Protecting national security is one benefit of China’s stringent online regulations. Strict government regulations on online behaviour aid in thwarting foreign cyberthreats and attacks. In (Liang & Lu, 2010) China can secure its sensitive data and important infrastructure from potential attacks by keeping an eye on Internet traffic and installing firewalls. This is especially crucial in the current digital era, where cyber espionage and cyberwarfare are becoming more common. Governments can make sure that the public is not easily exposed to “harmful” content by managing and monitoring sensitive topics including politics, human rights, and social issues. Being a nation with a sizable population, In order to sustain social stability, China’s citizens must unite around a single set of priorities and a single voice. Stop rumours and misleading information from spreading since they may cause social turmoil.

On the other side, the government suppresses speech that is harmful to them and spreads stuff that is helpful to them. This is a technique for influencing public opinion. (Lemley, 2021) Lemley said: The genius of the internet is that because it is global and decentralized, there is more communication of information from more sources.(Lemley, 2021) Undoubtedly, the fragmentation of the Internet brought on by government censorship laws and firewalls works against its most valuable aspect. It restricts people’s freedom of speech, and access to a wealth of global knowledge, and creativity, and raises people’s awareness of significant social and political issues.

The current situation of China’s Internet reflected by Baidu

Baidu Japan

“Baidu Japan”by Barry Schwartz is licensed under CC BY-NC 2.0 

In China, Baidu is the most widely used search engine. The phenomenon highlighted by Baidu is representative of the Internet landscape in China. When someone searches on Baidu, they virtually always get results from other sections of the site, such as Baidu Knows, Baidu Education, Baidu Library, etc. Extremely high weight is placed on these self-media platforms, and all searches are directed to the Baidu website rather than to other websites on the Internet. (Fang, 2019) Searching for content from Douyin and Taobao is not accessible in Baidu, and neither is navigating to the search results of other search engines with comparable positioning, including Toutiao. In an effort to establish a monopoly, large Internet companies boycotted and restricted the products of rivals. (Fang, 2019) The Great Firewall not only blocks access to websites outside of China, but it also fragments the domestic Internet, interrupts information flow, and essentially ignores the actions of huge corporations. Because the majority of the information is owned by large corporations, this setup does make information control easier. But for the general public, business strategies like blocking and monopoly will only result in a network environment that is ever more closed. The “corporate social responsibility” that China’s Internet corporations emphasize appears to only involve the duty to practice political censorship, not Including others, according to Kechen Fang. People can only accept targeted information feeding from Internet juggernauts since they are unable to access the world beyond the wall, gradually creating an information cocoon. Being isolated within the walls of information is a regrettable outcome.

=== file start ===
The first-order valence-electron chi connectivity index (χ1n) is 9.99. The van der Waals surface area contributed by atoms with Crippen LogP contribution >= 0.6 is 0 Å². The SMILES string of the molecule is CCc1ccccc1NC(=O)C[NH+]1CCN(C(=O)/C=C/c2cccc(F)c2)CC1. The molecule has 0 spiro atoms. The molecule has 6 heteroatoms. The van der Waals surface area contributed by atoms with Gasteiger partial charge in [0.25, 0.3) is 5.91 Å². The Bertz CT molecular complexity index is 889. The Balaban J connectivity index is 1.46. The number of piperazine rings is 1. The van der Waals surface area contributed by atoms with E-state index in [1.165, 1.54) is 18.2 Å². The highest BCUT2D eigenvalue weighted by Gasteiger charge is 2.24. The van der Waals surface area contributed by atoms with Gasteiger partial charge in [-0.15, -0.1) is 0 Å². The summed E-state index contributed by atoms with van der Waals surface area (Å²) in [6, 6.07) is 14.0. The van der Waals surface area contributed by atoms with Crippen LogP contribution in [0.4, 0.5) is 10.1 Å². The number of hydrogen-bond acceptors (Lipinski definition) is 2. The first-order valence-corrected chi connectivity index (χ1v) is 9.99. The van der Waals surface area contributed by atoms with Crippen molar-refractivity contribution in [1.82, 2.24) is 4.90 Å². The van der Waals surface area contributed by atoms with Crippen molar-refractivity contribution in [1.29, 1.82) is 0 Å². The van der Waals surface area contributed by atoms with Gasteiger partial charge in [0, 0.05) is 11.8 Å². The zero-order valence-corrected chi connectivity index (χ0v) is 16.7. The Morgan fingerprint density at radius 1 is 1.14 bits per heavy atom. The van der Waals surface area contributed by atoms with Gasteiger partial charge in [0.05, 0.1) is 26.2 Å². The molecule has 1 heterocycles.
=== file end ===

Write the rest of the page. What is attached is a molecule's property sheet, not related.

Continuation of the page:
In conclusion, China’s Internet regulation regulations have a variety of effects on the country and its people. On the one hand, these actions have considerably supported moral ideals, protected national security, and upheld social stability. They lessen cybercrime and halt the spread of harmful content while promoting the growth of an online community. However, these regulations have come under heavy fire for restricting people’s right to free speech and hampering information access. The Great Firewall and other limitations highlight the extent of Internet control in China. On the other hand, it has not demonstrated its regulatory capabilities in areas other than content review. These laws have varying degrees of positive and bad effects on the country and its people. Finding a balance between regulation and individual rights is vital for advancing the digital economy towards greater prosperity.